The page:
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This Week’s Guest Blogger is Graham Porter FCIHort, a Horticultural Advisor, Author and current BBC Radio Leeds Gardening Expert

From Winter into Spring.

As the days lengthen and the snowdrops emerge from their dormancy, on those occasional and increasingly more frequent balmy winter days, we might be lucky enough to see a Queen bumblebee bumbling about in our gardens searching for a quick nectar fix for energy and a few micrograms of pollen to help her with egg production. Of course, if our gardens have nothing in flower during the November to March period of the year, she may run out of energy as she expands her range to other gardens.

These visits may seem insignificant in the great scheme of things, but, once spring gets into full swing, her dedication and our gardening support will pay dividends for both, as some of our spring flowering fruit trees wake up and she and her offspring start to do their vital work of pollination.

So, what should we be planting in our gardens that flower in the dormant season, for our pleasure and the Queen bumblebees needs? There are a number of shrubs that flower on and off during the winter and spring months, many of which are highly scented as well as being spectacular in their flower displays – Chimonanthus praecox, Cornus mas, Edgeworthia chrysantha, Hamamelis mollis, Lonicera fragrantissima, Mahonia japonica, Sarcoccoca confusa, and Viburnum farreri are amongst the best to search out, giving nectar and pollen to a hungry bumblebee. As winter roles gently into spring, the pollen provided by male willow (Salix) and hazel (Corylus) flowers can provide our bees with an important source of food to help her produce more eggs.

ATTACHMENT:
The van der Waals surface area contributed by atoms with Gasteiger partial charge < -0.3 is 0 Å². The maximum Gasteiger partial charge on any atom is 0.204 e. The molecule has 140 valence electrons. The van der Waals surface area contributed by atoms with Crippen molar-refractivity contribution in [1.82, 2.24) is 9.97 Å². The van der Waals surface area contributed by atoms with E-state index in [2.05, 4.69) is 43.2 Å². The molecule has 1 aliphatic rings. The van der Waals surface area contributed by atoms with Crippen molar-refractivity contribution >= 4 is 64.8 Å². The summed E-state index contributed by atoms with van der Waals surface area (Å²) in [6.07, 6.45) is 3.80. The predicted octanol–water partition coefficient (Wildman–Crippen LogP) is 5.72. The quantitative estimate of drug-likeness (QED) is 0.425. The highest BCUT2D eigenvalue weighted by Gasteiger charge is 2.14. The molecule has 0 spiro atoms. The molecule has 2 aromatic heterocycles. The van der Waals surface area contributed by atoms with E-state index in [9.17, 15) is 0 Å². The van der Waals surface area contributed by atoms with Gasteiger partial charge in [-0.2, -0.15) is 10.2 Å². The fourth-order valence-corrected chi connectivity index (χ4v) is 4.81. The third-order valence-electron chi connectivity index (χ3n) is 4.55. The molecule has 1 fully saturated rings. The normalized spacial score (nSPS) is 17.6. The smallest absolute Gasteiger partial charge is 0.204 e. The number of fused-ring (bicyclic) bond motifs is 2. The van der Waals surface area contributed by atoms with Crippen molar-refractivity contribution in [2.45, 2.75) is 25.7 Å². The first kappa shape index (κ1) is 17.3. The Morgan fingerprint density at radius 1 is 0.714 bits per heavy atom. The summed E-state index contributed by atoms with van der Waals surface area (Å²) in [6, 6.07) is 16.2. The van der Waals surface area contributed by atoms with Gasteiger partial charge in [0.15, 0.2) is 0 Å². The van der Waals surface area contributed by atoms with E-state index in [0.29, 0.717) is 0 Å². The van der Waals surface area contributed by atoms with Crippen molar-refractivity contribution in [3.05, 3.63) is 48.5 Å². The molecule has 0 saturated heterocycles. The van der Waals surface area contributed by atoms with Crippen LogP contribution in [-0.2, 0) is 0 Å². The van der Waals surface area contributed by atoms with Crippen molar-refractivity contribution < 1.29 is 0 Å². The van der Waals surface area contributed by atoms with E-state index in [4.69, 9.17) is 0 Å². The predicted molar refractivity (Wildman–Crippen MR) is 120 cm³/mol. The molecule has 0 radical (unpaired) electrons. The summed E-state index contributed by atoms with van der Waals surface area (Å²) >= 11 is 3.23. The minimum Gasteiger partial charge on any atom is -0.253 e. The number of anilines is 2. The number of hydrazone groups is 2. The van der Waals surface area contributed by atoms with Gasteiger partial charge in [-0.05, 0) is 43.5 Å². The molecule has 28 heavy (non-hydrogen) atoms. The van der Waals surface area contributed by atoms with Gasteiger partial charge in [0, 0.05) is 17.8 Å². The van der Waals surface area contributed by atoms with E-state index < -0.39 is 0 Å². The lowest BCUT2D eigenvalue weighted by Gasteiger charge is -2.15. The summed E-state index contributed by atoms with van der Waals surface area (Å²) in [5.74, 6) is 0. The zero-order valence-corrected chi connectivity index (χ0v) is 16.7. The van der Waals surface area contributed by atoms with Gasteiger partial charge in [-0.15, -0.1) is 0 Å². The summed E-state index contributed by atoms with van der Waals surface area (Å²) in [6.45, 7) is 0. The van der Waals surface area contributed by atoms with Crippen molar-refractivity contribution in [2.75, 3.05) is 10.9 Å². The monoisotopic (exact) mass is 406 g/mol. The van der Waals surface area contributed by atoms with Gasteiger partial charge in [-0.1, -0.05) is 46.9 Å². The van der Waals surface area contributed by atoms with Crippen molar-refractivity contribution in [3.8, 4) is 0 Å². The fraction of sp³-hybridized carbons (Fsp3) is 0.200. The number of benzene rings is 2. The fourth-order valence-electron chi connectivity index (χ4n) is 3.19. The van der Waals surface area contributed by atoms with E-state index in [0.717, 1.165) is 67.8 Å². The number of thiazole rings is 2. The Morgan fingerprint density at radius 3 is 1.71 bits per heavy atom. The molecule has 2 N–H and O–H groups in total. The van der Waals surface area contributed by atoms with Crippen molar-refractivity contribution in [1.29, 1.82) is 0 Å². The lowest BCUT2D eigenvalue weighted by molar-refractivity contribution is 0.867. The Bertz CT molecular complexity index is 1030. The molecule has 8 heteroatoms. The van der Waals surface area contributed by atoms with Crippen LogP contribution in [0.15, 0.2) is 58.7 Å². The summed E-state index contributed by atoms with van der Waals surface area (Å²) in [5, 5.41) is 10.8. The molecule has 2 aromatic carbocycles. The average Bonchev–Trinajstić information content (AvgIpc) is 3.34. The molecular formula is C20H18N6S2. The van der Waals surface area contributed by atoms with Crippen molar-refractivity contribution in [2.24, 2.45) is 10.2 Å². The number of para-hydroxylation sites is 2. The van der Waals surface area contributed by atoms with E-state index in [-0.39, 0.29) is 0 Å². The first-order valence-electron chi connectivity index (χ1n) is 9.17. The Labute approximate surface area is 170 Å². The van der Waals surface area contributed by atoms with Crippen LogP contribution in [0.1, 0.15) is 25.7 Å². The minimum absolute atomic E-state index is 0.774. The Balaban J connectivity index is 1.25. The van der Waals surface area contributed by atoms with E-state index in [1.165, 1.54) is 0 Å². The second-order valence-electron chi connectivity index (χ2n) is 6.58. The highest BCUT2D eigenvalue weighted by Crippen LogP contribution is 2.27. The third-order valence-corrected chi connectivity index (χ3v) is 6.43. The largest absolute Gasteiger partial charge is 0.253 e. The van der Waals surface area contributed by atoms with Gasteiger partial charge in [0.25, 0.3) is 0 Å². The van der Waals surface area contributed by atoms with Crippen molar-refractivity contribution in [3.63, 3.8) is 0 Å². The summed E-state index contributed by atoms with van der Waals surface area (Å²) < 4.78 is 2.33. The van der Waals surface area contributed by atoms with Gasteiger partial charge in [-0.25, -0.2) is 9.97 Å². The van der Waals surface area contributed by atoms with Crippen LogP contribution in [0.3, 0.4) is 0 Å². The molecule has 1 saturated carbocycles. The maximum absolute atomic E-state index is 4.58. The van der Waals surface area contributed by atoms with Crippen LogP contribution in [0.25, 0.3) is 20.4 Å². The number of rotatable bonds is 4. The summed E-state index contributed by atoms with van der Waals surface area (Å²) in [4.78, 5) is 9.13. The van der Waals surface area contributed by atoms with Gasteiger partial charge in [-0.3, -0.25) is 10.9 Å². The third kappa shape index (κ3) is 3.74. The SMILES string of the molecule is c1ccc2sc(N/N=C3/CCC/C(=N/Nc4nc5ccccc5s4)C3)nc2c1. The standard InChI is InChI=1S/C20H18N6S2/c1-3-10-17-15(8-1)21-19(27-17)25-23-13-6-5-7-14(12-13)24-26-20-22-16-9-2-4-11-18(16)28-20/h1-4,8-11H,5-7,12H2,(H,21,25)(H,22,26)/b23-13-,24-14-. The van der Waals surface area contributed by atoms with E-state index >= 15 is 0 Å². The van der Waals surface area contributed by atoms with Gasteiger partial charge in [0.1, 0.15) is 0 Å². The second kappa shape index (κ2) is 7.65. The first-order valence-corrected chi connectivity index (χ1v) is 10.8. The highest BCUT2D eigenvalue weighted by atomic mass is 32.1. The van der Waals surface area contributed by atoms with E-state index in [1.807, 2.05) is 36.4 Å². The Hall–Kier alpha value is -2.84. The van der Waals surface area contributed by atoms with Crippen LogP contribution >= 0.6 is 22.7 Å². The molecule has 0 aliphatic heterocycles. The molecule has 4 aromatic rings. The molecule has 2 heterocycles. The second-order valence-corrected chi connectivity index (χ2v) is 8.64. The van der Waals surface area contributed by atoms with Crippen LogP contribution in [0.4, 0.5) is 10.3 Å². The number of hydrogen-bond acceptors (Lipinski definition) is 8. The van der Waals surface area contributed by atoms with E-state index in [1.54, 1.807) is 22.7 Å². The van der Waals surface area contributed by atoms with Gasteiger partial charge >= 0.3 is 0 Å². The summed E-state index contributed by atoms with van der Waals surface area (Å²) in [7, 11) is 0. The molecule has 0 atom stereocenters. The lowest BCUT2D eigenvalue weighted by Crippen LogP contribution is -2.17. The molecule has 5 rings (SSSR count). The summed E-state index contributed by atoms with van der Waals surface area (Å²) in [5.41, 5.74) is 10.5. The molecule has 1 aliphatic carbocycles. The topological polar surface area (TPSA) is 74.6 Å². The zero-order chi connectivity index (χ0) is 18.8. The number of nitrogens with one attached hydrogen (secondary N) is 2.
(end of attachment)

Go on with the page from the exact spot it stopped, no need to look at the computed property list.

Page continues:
Alongside the shrubs, there are a number of bulbous and herbaceous plants that can provide a vital nectar and pollen source –

Anemone blanda, Crocus spps, Eranthus hyemalis, Galanthus nivalis and Helleborus spps will all provide a feeding opportunity for our native bumblebees as well as giving us pleasure.

Graham Porter FCIHort.
You can read more on this subject in Graham’s book, The Yorkshire Organic Gardener (ISBN 978-1-911148-24-1)

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